July 25th is the International Afro-Latin American and Afro-Caribbean Women Day: The day to celebrate the resistance to racism and sexism of black women in Latin American and the Caribbean

With the establishment of neoliberal capitalist development models and their policies of exclusion that only further degrade the living conditions of the oppressed in recent years people of African descent in Latin America and the Caribbean have seen their historically compromised status grow even worse As a result, poverty and marginalization increasingly affect this population even more severely, hindering their access to the resources needed to live in dignity and to participate in the benefits of development However, this discrimination tends to be hidden and ignored by the rest of the population and even by social movements claiming to defend the rights of all people
In fact black women endure an even greater impact compared to men of African descent as the factor of gender intersects with race/ethnicity worsening their situation of segregation And discovering proof of this double discrimination has led black women to raise their voices to demand that their agenda and social demands be met with specific and necessary remedies at appropriate levels including within the black movement African-descendant women have also brought their situation to the attention of the feminist movement urging their sisters to take up and endorse urgent priorities for black women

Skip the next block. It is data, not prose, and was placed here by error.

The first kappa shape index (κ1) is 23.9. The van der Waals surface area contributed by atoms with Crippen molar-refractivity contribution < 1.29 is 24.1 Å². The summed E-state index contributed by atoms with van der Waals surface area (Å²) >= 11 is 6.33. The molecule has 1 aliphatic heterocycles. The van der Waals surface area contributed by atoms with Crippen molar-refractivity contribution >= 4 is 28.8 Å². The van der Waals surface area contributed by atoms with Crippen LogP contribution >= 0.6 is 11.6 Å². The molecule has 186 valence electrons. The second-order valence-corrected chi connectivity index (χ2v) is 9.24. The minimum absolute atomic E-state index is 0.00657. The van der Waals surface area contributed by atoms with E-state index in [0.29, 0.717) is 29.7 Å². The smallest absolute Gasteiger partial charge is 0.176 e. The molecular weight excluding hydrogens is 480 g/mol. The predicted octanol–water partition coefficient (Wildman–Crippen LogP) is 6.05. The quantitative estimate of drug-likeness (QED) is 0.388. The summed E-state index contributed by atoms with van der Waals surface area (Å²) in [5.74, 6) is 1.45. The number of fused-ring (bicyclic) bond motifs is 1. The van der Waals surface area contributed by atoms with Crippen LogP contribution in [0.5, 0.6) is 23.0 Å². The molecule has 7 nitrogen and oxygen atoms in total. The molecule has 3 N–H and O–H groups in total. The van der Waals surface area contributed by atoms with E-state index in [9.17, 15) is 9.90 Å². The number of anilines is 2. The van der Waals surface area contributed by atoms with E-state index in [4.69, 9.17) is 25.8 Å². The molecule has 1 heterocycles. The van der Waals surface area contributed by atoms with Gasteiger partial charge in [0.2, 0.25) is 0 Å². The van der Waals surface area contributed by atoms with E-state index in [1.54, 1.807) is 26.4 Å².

Recent decades have seen the emergence of many networks and coalitions of black women working to promote and establish strategies for action and collaborating efforts In this context following the First Meeting of Afro-Latin American and Afro-Caribbean Women in the Dominican Republic in 1992 the date of July 25 was established as the International Day of Afro-Latin American and Afro-Caribbean Women. Since then, this date has served as a mechanism for increasing awareness about the oppression of gender and race/ethnicity as experienced by millions of women in our region especially in those countries where African-descendant women constitute a high percentage of the total population. The most representative cases are Brazil and the Caribbean although there are populations of African descendants throughout in most of our region
Moreover on the international scene it is important to highlight the World Conference against Racism, Racial Discrimination, Xenophobia and Related Intolerance held in Durban South Africa in 2001where the problems and needs of the African diaspora were recognized and explicitly linked to presence of a deeply engrained structural racism.At this international event led by the United Nations people of African descent and women in particular were identified as a priority sector in the fight against racism, xenophobia and all forms of intolerance
The International Day of Afro-Latin American and Afro-Caribbean Women is an opportunity to evaluate the living conditions of black women, to demand redress for the inequality, racism, sexism and social exclusion that has affected them for thousands of years and to renew the commitment to ongoing efforts of solidarity and support call for their rights to respected in all areas

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